From the Workshop

January 10, 2019

New Workshop 6

Blades for the No 98 hardened, tempered, cryogenically treated and now ground and polished. Pictures of finished planes to follow shortly.

Holtey No 98 blades

December 7, 2018

New Workshop 4

Just a few more pictures as I get near to finishing these new No 98 planes

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December 4, 2018

New Workshop Blog 3

No 98 bronze lever caps

lever caps

These are the last lever caps of this type. I also used them on my mitre planes. Gone forever as the foundry closed down and my patterns are lost.

profiling cut on lever cap

After preparation including flattening, squaring etc, the profile is cut out.

No 98 lever cap part machined

The lever caps after profiling also showing centering hole to be bored to make ready for tapping

No 98 lever cap 7a

Tapping after the boring

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The machining for the keep recesses so the lever cap can be released after 2-3 turns on the thumb screw

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Ready for final shaping and polishing

Discussion

Filed under: Discussion,Window to my workshop — Tags: , , , — admin @ 10:14 am

I am hoping to get some feedback here, so please register if you haven’t already and comments will be appreciated.

Snecked Blades

In the course of my research I have found that the only planes that were made with snecked irons were shoulder planes, and the occasional thumb and chariot planes – these were side snecked as in my 11-s smoothing plane here (double sided sneck).

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Mitre planes usually have top snecked irons, as in my No 10 shown here.

OLYMPUS DIGITAL CAMERA

OLYMPUS DIGITAL CAMERA

I can’t understand why smoothers and panel planes etc did not have snecked irons. Of course top snecking would require a longer blade as lever cap or wedge would restrict their use. A side sneck should still work on these planes.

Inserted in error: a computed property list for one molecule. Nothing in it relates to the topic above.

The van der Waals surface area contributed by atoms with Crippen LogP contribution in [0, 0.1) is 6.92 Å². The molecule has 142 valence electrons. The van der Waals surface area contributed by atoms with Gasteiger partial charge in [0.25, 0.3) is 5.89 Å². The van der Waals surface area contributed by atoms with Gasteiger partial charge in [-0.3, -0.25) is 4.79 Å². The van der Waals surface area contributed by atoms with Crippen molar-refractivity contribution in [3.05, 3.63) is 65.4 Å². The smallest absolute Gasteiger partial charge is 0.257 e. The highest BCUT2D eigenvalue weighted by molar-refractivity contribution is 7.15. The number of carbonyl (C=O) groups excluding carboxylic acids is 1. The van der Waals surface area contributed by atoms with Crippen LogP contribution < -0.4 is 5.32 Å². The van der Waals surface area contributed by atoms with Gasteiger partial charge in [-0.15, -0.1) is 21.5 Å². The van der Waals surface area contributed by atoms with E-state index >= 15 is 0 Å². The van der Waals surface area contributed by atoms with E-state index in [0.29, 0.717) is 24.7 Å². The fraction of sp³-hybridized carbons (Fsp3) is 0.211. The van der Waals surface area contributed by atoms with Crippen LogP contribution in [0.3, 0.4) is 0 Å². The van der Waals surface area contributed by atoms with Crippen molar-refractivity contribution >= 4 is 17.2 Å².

Is it possible that the use of chip breakers had something to do with this?

I am working on a development plane at the moment and planning to make it a non-adjuster plane. I feel that having a snecked iron will make a considerable difference in setting up the blade. I am also wondering if users choose to use a non-adjuster plane because it is better or is it an elitist thing?

November 27, 2018

New Workshop blog 2 (post retirement)

Some more components for the No 98 plane. Showing the integral rivets being cut in situ

finishing cut on bun boss

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Finished items are the front and rear handle bosses. All in stainless steel as usual.

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October 10, 2017

Window to my Workshop 116

Filed under: No 983 block plane,Window to my workshop — Tags: , , — admin @ 3:06 pm

All the chassis work done on my No 983. A lot of f…… work done

No 983 chassis

No 983 sample

June 28, 2017

Photos of A31 Thumb plane

Filed under: A31 Thumb plane — Tags: , , — admin @ 4:17 pm

The A31 Thumb planes are now finished. The snakewood has come out really well

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June 9, 2017

Window to my workshop 113

A photo of the infills before they go into their bodies. This Snakewood has had six coats of danish oil. As with previous work using Snakewood it hasn’t cracked whilst building up the danish oil. It does look a bit good.

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May 19, 2017

Window to my workshop 112

Filed under: A31 Thumb plane,Window to my workshop — Tags: , — admin @ 12:22 pm

I have seen my work described in forums as analytical and lacking the warmth of a more rustic finish. However, my personal taste is perfection.

To achieve this perfection on the adjusters for my planes, work is intensive and the inletting for them is also time consuming. The system I use is on the CNC milling machine as the quality of work is essential. It is important to have an uninterrupted feed rate using state of the art tungsten carbide tools. This I think is more desirable than a hole that looks like it has been gnawed by a rodent :-)

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June 8, 2016

Window to my Workshop 105

Filed under: No 984,Window to my workshop — Tags: , — admin @ 10:14 am

With all my component parts finished I was just left with some wooden handles which should have been finished off earlier as they need to be oiled and cured.

It seems an opportunity to show that there is a lot of hand work in my planes.

Now there is the fitting, milling, grinding and final tweaking. So Claire had better get those baize bags done.
 
Holtey No 984 handle a
 
Thought I would mention that the riffler I am using here is one of Noel Liogier’s. It is probably about the only one I have come across that can handle these exotic hard woods without getting tired. In fact it is so efficient that I am having to learn not to be so heavy handed. I would really recommend these rifflers because I have always had a problem with shaping some of these hard exotic woods. The double ended rifflers were given to me when I was exhibiting in Munich in 1998 by Zoltanne Nagy – they have served me very well but unfortunately I can’t find anymore to replace them. Noel’s are supplied with fitted handles.

 
Holtey No 984 handle b
 
Next posting will be of the finished plane.

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